Mikhail Zinshteyn/EdSourceStudents work at a computer lab at Los Angeles Trade-Tech College, a community college in Los Angeles (2018)Mikhail Zinshteyn/EdSourceStudents work at a computer lab at Los Angeles Trade-Tech College, a community college in Los Angeles (2018)Walmart and its foundation contributed nearly $2.4 million to spur development of courses at California’s new online community college to train retail workers to become supervisors.
The grant was announced Tuesday by the Foundation for California Community Colleges, which is working to develop some of the programming for the new online college.
Walmart and the Walmart Foundation’s Retail Opportunity Initiative have spent $80 million in grants on education programs that allow retail and service workers to advance in their careers. It’s part of a five-year, $100 million effort to partner with nonprofits, employers, education institutions and government agencies.
Walmart, the world’s largest retailer, has more than 300 stores in California alone that employ 91,000 workers and about 5,300 nationwide with 1.5 million employees.
The money is expected to fund new courses for workers who want to become supervisors in the retail, service and related sectors of the workforce. Part of the nearly $2.4 million will also be spent on analyzing which adult workers could benefit from such training and developing partnerships with employers who can inform the college on the types of skills they are seeking in new workers.
“This grant from Walmart will create multiple pathways for working learners and help put certificates and degrees in the hands of those striving to improve their lives,” said a statement from Gov. Jerry Brown, who championed the creation of the Online Community College.
The classes are expected to offer training in literacy, numeracy, digital skills and lessons on communicating with others, though details about the curriculum are still in development.
California lawmakers and Gov. Brown created the online community college this year, promising to give it at least $240 million over seven years to educate the estimated 2.5 million adults ages 25-34 who have high school diplomas but no college degree or certificate. Advocates for the college, the 115th community college in the state, hope it’ll help these so-called “stranded workers” learn skills through online courses that are designed to reflect the needs of employers in fast-growing industries.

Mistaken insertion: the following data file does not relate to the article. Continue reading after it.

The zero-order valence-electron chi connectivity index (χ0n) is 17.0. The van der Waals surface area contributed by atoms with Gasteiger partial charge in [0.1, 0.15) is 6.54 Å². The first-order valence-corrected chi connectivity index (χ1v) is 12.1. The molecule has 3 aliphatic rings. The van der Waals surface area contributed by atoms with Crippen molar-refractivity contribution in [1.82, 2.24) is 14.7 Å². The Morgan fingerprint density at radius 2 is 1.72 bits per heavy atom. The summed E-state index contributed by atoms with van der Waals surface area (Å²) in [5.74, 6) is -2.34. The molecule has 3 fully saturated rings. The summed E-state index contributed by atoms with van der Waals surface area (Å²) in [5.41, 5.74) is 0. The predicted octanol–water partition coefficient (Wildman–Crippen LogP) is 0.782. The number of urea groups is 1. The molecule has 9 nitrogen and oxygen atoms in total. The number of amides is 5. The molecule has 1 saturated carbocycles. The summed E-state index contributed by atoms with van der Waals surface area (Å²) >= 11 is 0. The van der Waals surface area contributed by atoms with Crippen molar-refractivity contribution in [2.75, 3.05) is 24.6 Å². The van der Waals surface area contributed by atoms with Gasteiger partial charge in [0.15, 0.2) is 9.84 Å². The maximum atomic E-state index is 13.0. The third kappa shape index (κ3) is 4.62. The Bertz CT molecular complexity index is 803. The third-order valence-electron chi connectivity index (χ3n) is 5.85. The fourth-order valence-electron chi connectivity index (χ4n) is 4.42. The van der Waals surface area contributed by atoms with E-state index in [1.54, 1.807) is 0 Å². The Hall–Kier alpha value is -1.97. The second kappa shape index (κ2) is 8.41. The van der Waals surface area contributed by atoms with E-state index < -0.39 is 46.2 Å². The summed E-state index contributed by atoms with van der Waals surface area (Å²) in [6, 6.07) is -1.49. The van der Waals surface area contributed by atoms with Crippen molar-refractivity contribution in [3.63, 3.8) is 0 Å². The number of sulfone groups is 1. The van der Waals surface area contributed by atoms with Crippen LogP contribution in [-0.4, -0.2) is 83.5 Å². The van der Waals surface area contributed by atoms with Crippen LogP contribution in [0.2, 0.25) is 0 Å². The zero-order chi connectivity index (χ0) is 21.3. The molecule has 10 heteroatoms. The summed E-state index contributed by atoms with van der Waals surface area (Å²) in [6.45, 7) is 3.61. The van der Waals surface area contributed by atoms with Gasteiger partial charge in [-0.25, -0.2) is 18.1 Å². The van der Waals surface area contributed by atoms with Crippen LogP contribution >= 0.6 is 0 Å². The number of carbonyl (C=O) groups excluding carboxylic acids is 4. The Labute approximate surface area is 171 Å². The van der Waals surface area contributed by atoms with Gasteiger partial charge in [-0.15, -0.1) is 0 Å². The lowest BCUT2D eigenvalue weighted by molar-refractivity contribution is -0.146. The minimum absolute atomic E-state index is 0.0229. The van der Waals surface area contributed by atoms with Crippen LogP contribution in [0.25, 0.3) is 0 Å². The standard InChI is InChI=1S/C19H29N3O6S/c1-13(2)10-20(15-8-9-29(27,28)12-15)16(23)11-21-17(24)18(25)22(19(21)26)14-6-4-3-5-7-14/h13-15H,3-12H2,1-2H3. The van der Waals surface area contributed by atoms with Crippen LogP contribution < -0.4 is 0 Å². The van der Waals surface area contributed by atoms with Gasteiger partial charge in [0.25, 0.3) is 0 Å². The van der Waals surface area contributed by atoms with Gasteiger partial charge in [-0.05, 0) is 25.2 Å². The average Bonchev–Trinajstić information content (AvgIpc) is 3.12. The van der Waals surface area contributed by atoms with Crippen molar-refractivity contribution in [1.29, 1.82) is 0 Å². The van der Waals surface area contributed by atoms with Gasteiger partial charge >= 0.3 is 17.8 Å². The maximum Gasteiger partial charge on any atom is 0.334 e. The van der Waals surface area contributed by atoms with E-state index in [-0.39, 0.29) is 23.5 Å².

The college will also give students course credit for skills they’ve previously learned on the job, a concept known as “competency-based” learning that’s a cornerstone of the online college’s offerings. The college is expected to begin enrolling students sometime in the fourth quarter of 2019 and is under a tight deadline to be ready in time.
Backers of the online college made the case that while traditional community colleges play a vital role in educating students, many who could benefit from some college education aren’t attending them. They also cited a noted Georgetown University study that concluded 65 percent of new jobs in the U.S. will require some kind of college education by 2020.
So far, the online college has announced that it will provide courses and certificates in three career pathways. Officials say the expectation is that students can complete these certificates in under a year.
The college previously announced plans for medical coding courses, a specialized skill for workers in medical office settings who bill insurance companies for patient services. According to the chancellor’s office of the California Community Colleges, the state will need about 1,600 new medical coders each year through 2024. The positions can pay well over $50,000 a year.
The college will also offer courses in information technology, which will prepare students for office computer systems support as well as internet networks, and a supervisor certificate for workers who want to advance into supervisory positions.
EdSource’s trusted, in-depth reporting has never mattered more.
With the coronavirus affecting every aspect of California’s education, demand for EdSource’s reporting has increased tremendously.We can meet this demand, with help from readers like you.From now through December 31, NewsMatch will match your one-time gift or your new monthly donation for 12 months. Your contribution ensures that EdSource’s content continues to be available for free – without a paywall or ads. Make your donation today to DOUBLE your impact.